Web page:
Fig. S2. EDS elemental analyses for the zeolite nanosheets.

Fig. S3. XRD and SEM tests for thermally treated silicalite membrane.

Fig. S4. SEM and XRD tests for vapor phase–treated silicalite membranes.

Fig. S5. SEM and XRD tests for vapor phase–treated ZSM-5 membranes.

Fig. S6. The membrane PV desalination apparatus.

Fig. S7. Salt transfer in conventional ZSM-5 membrane under vacuum.

Fig. S8. SEM and EDS analyses of conventional ZSM-5 membrane after PV.

Fig. S9. Substrate surface of ZSM-5 membranes after PV.

Fig. S10. Stability of the ZSM-5 nanosheet laminated membrane.

Note S1. Chemicals and materials used.

Note S2. Zeolite nanosheet sample preparation for EDS tests.

This is an open-access article distributed under the terms of the Creative Commons Attribution-NonCommercial license, which permits use, distribution, and reproduction in any medium, so long as the resultant use is not for commercial advantage and provided the original work is properly cited.

REFERENCES AND NOTES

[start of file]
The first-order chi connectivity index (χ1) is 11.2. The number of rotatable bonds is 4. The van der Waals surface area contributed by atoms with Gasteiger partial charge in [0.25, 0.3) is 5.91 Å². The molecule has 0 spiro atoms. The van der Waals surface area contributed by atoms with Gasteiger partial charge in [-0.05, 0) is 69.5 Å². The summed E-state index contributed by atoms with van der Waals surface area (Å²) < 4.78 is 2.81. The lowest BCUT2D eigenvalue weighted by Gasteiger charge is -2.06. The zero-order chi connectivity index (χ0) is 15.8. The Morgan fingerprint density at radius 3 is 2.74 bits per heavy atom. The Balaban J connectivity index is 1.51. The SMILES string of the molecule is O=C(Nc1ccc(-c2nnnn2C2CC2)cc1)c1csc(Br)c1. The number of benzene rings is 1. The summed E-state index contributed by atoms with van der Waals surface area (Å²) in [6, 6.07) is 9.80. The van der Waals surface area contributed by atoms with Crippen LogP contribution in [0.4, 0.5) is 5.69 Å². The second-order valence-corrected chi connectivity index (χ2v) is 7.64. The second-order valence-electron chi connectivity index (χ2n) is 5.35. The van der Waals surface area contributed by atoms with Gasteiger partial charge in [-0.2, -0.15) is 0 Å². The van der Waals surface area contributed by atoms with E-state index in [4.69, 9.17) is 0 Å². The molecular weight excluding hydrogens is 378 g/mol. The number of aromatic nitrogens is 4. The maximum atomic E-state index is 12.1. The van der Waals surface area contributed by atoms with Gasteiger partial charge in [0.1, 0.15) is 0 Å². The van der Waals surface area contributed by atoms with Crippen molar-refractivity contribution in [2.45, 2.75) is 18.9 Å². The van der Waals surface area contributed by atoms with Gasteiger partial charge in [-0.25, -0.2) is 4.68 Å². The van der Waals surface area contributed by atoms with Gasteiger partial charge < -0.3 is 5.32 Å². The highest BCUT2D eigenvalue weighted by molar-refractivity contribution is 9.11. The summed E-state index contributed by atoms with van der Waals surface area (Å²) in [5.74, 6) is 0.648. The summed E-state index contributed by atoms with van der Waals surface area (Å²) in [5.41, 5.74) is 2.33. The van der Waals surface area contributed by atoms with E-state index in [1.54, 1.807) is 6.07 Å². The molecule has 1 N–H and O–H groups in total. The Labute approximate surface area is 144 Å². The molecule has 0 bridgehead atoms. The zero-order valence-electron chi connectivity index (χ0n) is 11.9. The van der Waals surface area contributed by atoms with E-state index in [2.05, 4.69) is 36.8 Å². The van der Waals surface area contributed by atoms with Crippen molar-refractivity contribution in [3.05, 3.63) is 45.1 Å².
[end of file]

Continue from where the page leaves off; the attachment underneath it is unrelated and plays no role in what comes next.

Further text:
Acknowledgments: We thank A. Angelopoulos for helping with the contact angle measurements and G. Sorial for providing the atomic absorption spectroscopic analyses. Funding: This research was financially supported, in part, by the U.S. Department of Energy through NETL (grant no. DE-FE0026435) and the Ohio Development Service Agency (grant no. OOECDO-D-17-13). Author contributions: The manuscript was written through contributions of all authors. All authors have given approval to the final version of the manuscript. Z.C. led the experiments on zeolite nanosheet synthesis, membrane fabrication, characterizations, and PV desalination. S.Z. worked on membrane synthesis and PV desalination apparatus establishment and measurements. Z.X. and X.G. were involved in membrane preparation, microscopic characterizations, and membrane cell design and construction. A.A. prepared the substrates and contributed to the membrane evaluations by gas permeation. J.D. conceived the concept of the ZSM-5 nanosheet membrane and directed the entire research effort. Z.C. and J.D. did the main part of the data analysis and interpretation. S.Y. developed the method and reactor for synthesizing MFI crystals with the ZSM-5 surface. Competing interests: The authors declare that they have no competing interests. Data and materials availability: All data needed to evaluate the conclusions in the paper are present in the paper and/or the Supplementary Materials. Additional data related to this paper may be requested from J.D. (Junhang.dong{at}uc.edu).